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Tuesday, March 4, 2014

The Best Stories in the World: Leap of Faith


No, not this one.


I studied folklore because I wanted to learn about the best stories in the world. So it's time to start putting them on this blog. I suppose posting about "Clever Hans" a few weeks ago got me thinking of these stories, but we'll come back to the Brothers Grimm another time.

I want to kick things off with a story that I first found in a book by the anthropologist Marshall Sahlins, Historical Metaphors and Mythical Realities, published in 1981. Sahlins is quoting some earlier writers, who tell about a British captain named Vancouver, who tried to "civilize" the inhabitants of the Hawaiian Islands in the 18th century. Here it is, written by Ebenezer Townsend, Jr., as quoted on page 9 of Sahlins' book:


Capt. Vancouver was very anxious to Christianize these people, but that can never be done until they are more civilized. The King Amma-amma-hah [Kamehameha] told Capt. Vancouver that he would go with him to the high mountain Mona Roah [Mauna Loa] and they would both jump off together, each calling on their separate gods for protection, and if Capt. Vancouver's god saved him, but himself was not saved by his god, then his people should believe as Capt. Vancouver did.

Vancouver declined. 



Mauna Loa.


The basic premise of this story, which we'll call the "Leap of Faith," existed in the mythology and legend of the Hawaiian people prior to European contact. Stories tell of a priest named Paao, who's sort of a culture hero, who built his own house on the edge of a high cliff. Whenever a god came to him and demanded worship, Paao would simply reply that he would worship any god who could survive a leap from the precipice. Many failed, but Makuakaumana flew and became Paao's god.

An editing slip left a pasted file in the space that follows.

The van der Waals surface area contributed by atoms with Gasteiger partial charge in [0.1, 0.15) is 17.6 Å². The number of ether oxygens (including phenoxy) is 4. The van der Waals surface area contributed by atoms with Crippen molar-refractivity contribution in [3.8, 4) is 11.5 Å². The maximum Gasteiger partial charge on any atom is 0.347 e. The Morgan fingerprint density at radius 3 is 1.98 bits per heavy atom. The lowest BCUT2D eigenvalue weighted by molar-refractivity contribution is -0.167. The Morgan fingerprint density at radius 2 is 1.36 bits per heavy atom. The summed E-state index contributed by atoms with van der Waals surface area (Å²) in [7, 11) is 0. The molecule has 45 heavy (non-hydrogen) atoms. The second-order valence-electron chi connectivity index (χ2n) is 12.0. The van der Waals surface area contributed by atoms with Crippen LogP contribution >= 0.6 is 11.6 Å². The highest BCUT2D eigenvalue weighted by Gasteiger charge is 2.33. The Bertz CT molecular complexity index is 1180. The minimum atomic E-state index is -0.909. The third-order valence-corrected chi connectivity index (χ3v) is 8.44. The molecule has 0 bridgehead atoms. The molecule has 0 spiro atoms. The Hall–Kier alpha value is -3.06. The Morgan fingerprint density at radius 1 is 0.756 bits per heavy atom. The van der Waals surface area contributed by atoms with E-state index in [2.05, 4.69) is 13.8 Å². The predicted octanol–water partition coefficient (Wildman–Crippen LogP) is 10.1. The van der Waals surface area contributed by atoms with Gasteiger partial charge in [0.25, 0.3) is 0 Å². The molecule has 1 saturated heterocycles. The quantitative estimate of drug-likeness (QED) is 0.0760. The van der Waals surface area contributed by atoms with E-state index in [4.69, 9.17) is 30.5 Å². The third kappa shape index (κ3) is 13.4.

So what makes "Leap of Faith" one of the best stories in the world? Well, of course there's no real criterion that could make it so. Best is a subjective term, and I just like this story a whole lot. For one thing, it's funny. And I'm fascinated by stories about contact between different cultures. There's a certain theme of putting your money where you mouth is, so to speak, that appeals to me.

I wish there were variants of this from other cultures, in which indigenous peoples challenge the missionaries to other such leaps of faith. Vikings swearing that they would only worship Olaf Tryggvassen's god if he could slay a bear, or what have you. If there are versions from other cultures, I can't find them. There aren't any in the ATU Tale Type index, nor in Stith Thompson's Motif Index, not even in motif V350 Conflicts Between Religions, though the entries are pretty broad. It would most likely fall under V351 "Duel/debate to prove which religion is better." The interesting thing to me is that all the motifs listed under V350 involve one religion triumphing over another--"Leap of Faith" ends without either winning.

Sorry. I got lost in the Motif Index for a minute there.

There's a beautiful simplicity to "Leap of Faith" that masks the layers of cultural and historical context behind it. As with many of the greatest stories, the more you know about it, the more you appreciate it.

And also, I'm a big fan of early Tom Hanks comedies.


Very exciting...as a luggage problem.




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